The impact of single nucleotide polymorphism in monomeric alpha-amylase inhibitor genes from wild emmer wheat, primarily from Israel and Golan
1 Triticeae Research Institute, Sichuan Agricultural University, Yaan, Sichuan 625014, China
2 Institute of Evolution, University of Haifa, Mt. Carmel, Haifa 31905, Israel
3 Key Laboratory of Crop Genetic Resources and Improvement in Southwest China, Ministry of Education, Sichuan Agricultural University, Yaan, Sichuan 625014, China
BMC Evolutionary Biology 2010, 10:170 doi:10.1186/1471-2148-10-170Published: 9 June 2010
Various enzyme inhibitors act on key insect gut digestive hydrolases, including alpha-amylases and proteinases. Alpha-amylase inhibitors have been widely investigated for their possible use in strengthening a plant's defense against insects that are highly dependent on starch as an energy source. We attempted to unravel the diversity of monomeric alpha-amylase inhibitor genes of Israeli and Golan Heights' wild emmer wheat with different ecological factors (e.g., geography, water, and temperature). Population methods that analyze the nature and frequency of allele diversity within a species and the codon analysis method (comparing patterns of synonymous and non-synonymous changes in protein coding sequences) were used to detect natural selection.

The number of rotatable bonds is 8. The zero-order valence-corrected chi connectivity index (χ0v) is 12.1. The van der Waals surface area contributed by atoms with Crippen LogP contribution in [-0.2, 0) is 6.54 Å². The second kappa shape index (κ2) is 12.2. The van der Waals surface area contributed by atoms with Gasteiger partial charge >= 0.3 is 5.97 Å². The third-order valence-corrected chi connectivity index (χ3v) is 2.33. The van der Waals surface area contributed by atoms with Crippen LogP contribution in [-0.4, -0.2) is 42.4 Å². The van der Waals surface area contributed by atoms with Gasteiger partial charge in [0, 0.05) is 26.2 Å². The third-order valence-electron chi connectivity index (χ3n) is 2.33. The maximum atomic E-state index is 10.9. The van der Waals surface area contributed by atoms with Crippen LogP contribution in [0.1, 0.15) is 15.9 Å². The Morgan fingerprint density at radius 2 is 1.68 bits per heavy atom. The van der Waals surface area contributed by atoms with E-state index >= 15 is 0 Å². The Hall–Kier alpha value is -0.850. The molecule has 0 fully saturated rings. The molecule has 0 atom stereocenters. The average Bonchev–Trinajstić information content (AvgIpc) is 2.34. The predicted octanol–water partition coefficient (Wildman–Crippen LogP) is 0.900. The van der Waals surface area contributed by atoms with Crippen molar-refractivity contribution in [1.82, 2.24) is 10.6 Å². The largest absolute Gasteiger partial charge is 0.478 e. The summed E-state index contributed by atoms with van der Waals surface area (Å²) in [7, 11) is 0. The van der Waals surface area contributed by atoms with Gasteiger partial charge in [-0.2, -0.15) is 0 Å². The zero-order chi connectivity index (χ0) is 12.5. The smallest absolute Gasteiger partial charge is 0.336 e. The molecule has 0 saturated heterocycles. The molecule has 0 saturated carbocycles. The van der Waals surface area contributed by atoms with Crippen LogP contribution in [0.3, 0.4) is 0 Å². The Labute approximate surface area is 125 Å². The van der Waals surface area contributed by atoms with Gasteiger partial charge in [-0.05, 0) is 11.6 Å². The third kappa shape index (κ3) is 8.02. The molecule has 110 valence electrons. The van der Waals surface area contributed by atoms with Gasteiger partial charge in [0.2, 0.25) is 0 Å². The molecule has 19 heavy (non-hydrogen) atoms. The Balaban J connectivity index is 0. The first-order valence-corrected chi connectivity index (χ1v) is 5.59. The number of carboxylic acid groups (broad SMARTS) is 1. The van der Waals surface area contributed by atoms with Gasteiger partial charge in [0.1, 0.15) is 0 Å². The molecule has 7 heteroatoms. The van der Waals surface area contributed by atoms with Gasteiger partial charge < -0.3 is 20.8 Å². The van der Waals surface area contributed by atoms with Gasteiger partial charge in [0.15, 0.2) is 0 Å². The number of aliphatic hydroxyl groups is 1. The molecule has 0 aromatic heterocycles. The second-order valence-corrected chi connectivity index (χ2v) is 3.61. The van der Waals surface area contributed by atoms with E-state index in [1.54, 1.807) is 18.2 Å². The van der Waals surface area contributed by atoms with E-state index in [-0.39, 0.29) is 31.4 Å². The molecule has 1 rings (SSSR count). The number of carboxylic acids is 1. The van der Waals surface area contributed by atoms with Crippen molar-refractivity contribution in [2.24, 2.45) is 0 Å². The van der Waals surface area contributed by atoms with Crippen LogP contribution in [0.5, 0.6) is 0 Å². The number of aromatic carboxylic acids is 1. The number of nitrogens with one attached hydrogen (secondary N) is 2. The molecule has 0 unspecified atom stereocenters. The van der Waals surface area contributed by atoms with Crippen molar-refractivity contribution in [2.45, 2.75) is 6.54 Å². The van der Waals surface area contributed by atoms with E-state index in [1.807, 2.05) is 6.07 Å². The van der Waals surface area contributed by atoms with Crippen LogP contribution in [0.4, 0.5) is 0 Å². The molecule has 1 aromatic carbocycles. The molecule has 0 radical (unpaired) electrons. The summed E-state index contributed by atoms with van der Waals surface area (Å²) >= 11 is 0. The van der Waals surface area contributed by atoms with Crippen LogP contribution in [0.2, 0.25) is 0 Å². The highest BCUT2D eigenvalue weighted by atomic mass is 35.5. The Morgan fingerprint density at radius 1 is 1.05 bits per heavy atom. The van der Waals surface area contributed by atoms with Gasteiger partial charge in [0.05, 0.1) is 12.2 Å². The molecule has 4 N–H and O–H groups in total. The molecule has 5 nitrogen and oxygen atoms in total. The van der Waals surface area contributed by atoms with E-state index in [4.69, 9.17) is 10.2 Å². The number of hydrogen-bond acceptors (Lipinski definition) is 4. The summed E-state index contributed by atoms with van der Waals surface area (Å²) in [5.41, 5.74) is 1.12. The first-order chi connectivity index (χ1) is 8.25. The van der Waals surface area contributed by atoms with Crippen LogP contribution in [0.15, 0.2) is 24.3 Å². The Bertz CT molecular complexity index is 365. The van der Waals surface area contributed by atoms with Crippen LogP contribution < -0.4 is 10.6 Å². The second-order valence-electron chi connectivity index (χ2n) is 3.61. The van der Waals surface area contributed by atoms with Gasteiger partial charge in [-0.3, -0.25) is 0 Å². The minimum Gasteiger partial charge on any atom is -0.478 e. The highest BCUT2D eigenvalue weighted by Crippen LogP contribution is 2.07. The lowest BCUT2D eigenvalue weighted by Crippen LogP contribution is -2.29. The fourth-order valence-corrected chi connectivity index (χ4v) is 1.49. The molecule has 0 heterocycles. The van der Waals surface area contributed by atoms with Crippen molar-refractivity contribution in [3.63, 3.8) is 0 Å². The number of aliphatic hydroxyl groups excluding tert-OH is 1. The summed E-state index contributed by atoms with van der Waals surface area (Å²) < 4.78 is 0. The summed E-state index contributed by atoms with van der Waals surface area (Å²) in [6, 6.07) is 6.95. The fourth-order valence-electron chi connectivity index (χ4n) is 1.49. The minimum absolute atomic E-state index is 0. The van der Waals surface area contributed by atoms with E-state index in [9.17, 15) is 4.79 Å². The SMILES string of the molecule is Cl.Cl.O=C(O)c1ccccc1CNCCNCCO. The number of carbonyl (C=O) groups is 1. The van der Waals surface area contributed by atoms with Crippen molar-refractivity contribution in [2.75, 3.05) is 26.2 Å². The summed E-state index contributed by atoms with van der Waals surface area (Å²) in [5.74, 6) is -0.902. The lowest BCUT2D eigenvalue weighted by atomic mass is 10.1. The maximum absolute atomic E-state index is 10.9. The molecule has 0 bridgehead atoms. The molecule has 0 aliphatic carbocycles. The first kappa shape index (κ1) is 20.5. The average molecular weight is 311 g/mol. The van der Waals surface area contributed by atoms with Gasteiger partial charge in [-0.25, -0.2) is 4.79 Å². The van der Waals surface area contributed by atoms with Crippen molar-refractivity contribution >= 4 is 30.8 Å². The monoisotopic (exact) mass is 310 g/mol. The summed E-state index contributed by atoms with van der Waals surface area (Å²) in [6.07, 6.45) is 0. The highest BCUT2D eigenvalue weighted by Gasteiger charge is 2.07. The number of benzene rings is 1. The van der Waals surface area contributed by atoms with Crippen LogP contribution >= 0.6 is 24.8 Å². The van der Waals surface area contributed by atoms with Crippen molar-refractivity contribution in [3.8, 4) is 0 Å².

Three hundred and forty-eight sequences encoding monomeric alpha-amylase inhibitors (WMAI) were obtained from 14 populations of wild emmer wheat. The frequency of SNPs in WMAI genes was 1 out of 16.3 bases, where 28 SNPs were detected in the coding sequence. The results of purifying and the positive selection hypothesis (p < 0.05) showed that the sequences of WMAI were contributed by both natural selection and co-evolution, which ensured conservation of protein function and inhibition against diverse insect amylases. The majority of amino acid substitutions occurred at the C-terminal (positive selection domain), which ensured the stability of WMAI. SNPs in this gene could be classified into several categories associated with water, temperature, and geographic factors, respectively.
Great diversity at the WMAI locus, both between and within populations, was detected in the populations of wild emmer wheat. It was revealed that WMAI were naturally selected for across populations by a ratio of dN/dS as expected. Ecological factors, singly or in combination, explained a significant proportion of the variations in the SNPs. A sharp genetic divergence over very short geographic distances compared to a small genetic divergence between large geographic distances also suggested that the SNPs were subjected to natural selection, and ecological factors had an important evolutionary role in polymorphisms at this locus. According to population and codon analysis, these results suggested that monomeric alpha-amylase inhibitors are adaptively selected under different environmental conditions.